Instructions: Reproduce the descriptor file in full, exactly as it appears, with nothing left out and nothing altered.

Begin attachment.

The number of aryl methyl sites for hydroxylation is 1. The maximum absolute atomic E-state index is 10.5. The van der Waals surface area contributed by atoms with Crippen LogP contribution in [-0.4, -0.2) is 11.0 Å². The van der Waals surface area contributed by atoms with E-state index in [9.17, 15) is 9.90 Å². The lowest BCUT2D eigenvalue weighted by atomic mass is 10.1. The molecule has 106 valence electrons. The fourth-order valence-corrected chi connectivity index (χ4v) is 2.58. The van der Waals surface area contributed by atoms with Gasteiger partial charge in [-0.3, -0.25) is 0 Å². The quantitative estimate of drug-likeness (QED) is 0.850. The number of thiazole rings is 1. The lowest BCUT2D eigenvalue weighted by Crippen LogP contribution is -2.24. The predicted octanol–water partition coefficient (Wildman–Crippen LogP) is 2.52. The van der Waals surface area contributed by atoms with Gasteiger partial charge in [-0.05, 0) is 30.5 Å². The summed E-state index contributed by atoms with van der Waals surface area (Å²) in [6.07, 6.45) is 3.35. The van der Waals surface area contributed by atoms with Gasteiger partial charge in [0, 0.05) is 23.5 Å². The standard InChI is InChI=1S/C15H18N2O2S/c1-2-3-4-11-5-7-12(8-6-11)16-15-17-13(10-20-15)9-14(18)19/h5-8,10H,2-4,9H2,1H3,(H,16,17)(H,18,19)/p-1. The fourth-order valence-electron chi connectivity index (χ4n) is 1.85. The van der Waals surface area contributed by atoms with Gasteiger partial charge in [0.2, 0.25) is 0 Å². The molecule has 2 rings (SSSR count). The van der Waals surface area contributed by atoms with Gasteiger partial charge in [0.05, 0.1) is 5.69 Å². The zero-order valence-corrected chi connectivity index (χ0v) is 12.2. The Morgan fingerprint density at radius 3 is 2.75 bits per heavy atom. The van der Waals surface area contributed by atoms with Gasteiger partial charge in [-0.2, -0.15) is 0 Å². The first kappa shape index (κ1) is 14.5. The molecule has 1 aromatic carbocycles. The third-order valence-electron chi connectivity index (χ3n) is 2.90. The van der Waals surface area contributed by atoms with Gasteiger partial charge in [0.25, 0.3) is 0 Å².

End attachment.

The number of aryl methyl sites for hydroxylation is 1. The maximum absolute atomic E-state index is 10.5. The van der Waals surface area contributed by atoms with Crippen LogP contribution in [-0.4, -0.2) is 11.0 Å². The van der Waals surface area contributed by atoms with E-state index in [9.17, 15) is 9.90 Å². The lowest BCUT2D eigenvalue weighted by atomic mass is 10.1. The molecule has 106 valence electrons. The fourth-order valence-corrected chi connectivity index (χ4v) is 2.58. The van der Waals surface area contributed by atoms with Gasteiger partial charge in [-0.3, -0.25) is 0 Å². The quantitative estimate of drug-likeness (QED) is 0.850. The number of thiazole rings is 1. The lowest BCUT2D eigenvalue weighted by Crippen LogP contribution is -2.24. The predicted octanol–water partition coefficient (Wildman–Crippen LogP) is 2.52. The van der Waals surface area contributed by atoms with Gasteiger partial charge in [-0.05, 0) is 30.5 Å². The summed E-state index contributed by atoms with van der Waals surface area (Å²) in [6.07, 6.45) is 3.35. The van der Waals surface area contributed by atoms with Gasteiger partial charge in [0, 0.05) is 23.5 Å². The standard InChI is InChI=1S/C15H18N2O2S/c1-2-3-4-11-5-7-12(8-6-11)16-15-17-13(10-20-15)9-14(18)19/h5-8,10H,2-4,9H2,1H3,(H,16,17)(H,18,19)/p-1. The fourth-order valence-electron chi connectivity index (χ4n) is 1.85. The van der Waals surface area contributed by atoms with Gasteiger partial charge in [0.2, 0.25) is 0 Å². The molecule has 2 rings (SSSR count). The van der Waals surface area contributed by atoms with Gasteiger partial charge in [0.05, 0.1) is 5.69 Å². The zero-order valence-corrected chi connectivity index (χ0v) is 12.2. The Morgan fingerprint density at radius 3 is 2.75 bits per heavy atom. The van der Waals surface area contributed by atoms with Gasteiger partial charge in [-0.2, -0.15) is 0 Å². The first kappa shape index (κ1) is 14.5. The molecule has 1 aromatic carbocycles. The third-order valence-electron chi connectivity index (χ3n) is 2.90. The van der Waals surface area contributed by atoms with Gasteiger partial charge in [0.25, 0.3) is 0 Å².